The companies named are Heico Projects, Platinum Suppliers, Kaziforce, Mtawelanga and M & S Traffic.

Two other companies are not being named yet as The Herald was unable to track down the directors.

Hawks spokesperson Lieutenant-Colonel Philani Nkwalase said the investigation was ongoing.

“A statement will be issued once we make a successful arrest,” he said.

Platinum Suppliers, which has Shereez Brass listed as the sole director, was approved for an amount of R4m to supply antibacterial soap, infrared forehead thermometers and hand-sanitiser to the municipality, according to the June 30 report.

She charged the municipality R835,000 for 43,000 face masks, with one costing R16,80, according to the list.

While the list shows she charged R16.80 a mask, the cost actually works out to R19.40 each according to the total amount she was paid for the masks.

This could be related to VAT as the difference equates to a 15% increase.

In total, her company was paid R5.9m.

Shereez said the Hawks had not contacted her and declined to comment further

Heico Project Management, owned by Raynard Brass, charged about R6m to supply torches, splash suits, latex gloves, antibacterial soap, leather gloves, knapsacks, face masks, and hand-sanitiser.

The amounts broken down were R936,000 for 48,000 face masks, a cost of R19.50 each.

Raynard also charged the municipality R47,200 for 1,800 pairs of leather gloves, which do not appear on the Treasury procurement list.

Overall, his company was paid R9.5m by the municipality, according to the June 30 report.

The couple’s companies share the same business address in Cape Road, according to a Companies and Intellectual Property Commission search.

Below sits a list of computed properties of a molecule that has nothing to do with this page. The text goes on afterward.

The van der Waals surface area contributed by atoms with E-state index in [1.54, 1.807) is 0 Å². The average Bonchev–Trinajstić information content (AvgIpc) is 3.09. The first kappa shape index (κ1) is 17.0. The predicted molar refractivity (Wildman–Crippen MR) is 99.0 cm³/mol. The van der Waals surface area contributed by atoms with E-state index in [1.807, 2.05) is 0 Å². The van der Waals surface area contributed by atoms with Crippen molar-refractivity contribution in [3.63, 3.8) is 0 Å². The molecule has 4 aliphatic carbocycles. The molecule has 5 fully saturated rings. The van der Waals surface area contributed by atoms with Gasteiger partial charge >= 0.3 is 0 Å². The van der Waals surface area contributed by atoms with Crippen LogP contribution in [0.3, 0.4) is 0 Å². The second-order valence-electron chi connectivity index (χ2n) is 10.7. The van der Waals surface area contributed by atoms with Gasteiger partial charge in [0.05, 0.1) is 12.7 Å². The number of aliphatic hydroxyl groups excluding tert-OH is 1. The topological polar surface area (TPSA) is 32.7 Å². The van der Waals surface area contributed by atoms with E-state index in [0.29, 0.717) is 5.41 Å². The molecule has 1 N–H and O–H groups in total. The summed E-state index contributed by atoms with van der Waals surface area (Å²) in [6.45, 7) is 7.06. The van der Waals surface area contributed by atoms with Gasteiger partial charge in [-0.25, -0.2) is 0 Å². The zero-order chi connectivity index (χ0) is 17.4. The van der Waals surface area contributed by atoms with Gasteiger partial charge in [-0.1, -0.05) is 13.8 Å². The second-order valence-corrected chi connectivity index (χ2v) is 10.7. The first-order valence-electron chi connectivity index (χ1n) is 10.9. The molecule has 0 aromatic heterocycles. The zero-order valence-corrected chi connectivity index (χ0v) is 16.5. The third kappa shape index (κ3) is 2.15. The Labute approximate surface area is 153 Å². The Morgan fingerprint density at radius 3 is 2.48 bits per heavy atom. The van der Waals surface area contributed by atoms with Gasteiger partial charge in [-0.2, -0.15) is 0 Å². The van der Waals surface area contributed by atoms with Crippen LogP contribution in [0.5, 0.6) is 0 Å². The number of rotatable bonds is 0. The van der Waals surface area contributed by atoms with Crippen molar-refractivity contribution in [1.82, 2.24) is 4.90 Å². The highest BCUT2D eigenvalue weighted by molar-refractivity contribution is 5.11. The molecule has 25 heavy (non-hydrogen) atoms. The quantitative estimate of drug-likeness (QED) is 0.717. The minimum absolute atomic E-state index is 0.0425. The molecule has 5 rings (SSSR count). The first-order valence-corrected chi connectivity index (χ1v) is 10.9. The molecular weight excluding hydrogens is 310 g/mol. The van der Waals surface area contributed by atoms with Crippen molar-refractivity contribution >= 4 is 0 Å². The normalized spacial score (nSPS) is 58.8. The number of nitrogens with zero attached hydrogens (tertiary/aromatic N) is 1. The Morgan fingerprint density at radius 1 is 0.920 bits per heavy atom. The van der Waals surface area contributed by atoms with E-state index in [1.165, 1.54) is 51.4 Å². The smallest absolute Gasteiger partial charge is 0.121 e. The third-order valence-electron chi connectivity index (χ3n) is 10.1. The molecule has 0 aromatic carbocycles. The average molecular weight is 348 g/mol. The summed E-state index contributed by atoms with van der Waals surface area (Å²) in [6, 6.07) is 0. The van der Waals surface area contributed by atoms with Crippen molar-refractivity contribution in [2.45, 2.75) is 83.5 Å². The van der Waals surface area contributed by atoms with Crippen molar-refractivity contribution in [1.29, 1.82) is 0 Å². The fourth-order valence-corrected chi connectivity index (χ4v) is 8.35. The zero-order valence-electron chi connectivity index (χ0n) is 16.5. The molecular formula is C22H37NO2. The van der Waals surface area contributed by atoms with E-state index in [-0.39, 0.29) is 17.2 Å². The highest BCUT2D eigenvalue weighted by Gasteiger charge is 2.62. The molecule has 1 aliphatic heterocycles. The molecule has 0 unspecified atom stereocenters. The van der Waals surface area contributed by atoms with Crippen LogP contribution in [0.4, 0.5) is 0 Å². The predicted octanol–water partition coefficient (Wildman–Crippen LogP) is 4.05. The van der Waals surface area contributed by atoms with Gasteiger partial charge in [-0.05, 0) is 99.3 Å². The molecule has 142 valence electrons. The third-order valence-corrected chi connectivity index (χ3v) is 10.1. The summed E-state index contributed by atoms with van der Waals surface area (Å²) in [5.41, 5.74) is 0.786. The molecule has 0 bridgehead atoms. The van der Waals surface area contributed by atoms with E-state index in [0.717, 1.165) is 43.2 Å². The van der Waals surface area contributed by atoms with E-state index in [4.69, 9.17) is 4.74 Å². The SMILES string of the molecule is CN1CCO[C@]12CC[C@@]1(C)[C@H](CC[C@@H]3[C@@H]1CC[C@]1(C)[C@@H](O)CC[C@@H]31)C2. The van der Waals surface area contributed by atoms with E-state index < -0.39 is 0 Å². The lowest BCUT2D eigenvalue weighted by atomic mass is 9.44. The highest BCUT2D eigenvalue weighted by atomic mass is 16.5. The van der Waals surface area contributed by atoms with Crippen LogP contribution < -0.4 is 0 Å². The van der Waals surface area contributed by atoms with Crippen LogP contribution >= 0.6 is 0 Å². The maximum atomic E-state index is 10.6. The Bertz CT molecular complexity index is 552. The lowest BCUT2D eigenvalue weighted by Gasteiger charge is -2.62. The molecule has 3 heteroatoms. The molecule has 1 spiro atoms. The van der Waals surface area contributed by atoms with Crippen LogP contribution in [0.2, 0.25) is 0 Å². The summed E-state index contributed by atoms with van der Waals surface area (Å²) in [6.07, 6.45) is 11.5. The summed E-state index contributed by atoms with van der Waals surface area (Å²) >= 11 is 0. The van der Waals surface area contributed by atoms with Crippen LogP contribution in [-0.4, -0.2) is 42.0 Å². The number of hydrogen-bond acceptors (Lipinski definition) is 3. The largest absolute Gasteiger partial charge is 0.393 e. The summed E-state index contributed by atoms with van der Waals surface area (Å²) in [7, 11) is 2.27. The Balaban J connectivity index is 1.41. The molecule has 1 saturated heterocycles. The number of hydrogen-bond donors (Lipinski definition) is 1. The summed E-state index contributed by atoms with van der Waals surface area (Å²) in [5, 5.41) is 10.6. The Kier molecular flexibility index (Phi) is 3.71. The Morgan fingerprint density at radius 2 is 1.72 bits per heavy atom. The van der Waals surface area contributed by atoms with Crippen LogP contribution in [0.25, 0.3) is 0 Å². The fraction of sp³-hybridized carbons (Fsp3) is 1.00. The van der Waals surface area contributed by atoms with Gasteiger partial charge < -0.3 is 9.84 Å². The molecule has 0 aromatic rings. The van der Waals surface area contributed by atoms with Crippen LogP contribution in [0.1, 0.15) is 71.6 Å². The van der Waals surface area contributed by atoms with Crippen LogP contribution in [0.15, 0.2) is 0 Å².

He also declined to comment.

Kaziforce, which is owned by Mamella Maqula — the sister of Bay Ward 19 ANC councillor Gamalihleli Maqula — was awarded a tender to deliver four batches of face masks to the municipality.

Maqula, who previously declined to comment and could not be reached, supplied 34,400 face masks for R670,800, which equates to R19.50 a mask or R167,700 a batch.

Based on this, she received R351,568 more than she should have if the Treasury guidelines were followed.

Mtawelanga was paid R8m to supply face masks and empty spray bottles, according to the June 30 report.

Moeketsi Ntsike, a director of the company, said the Hawks had not approached him regarding the investigation.

I have no worries. Why must I be alarmed?

Asked about the investigation, he said: “I have no worries. Why must I be alarmed?”

M & S Traffic, of which Sibuyile Magingxa is a director, received contracts worth R1.1m to supply thermal scans and 3-ply surgical masks.

“I have not been contacted by the Hawks. We run a well-established entity that is 100% black- and youth-owned,” he said.

The details of the owners of the other two companies could not be traced through the Companies and Intellectual Property Commission as hundreds of companies exist with the same names.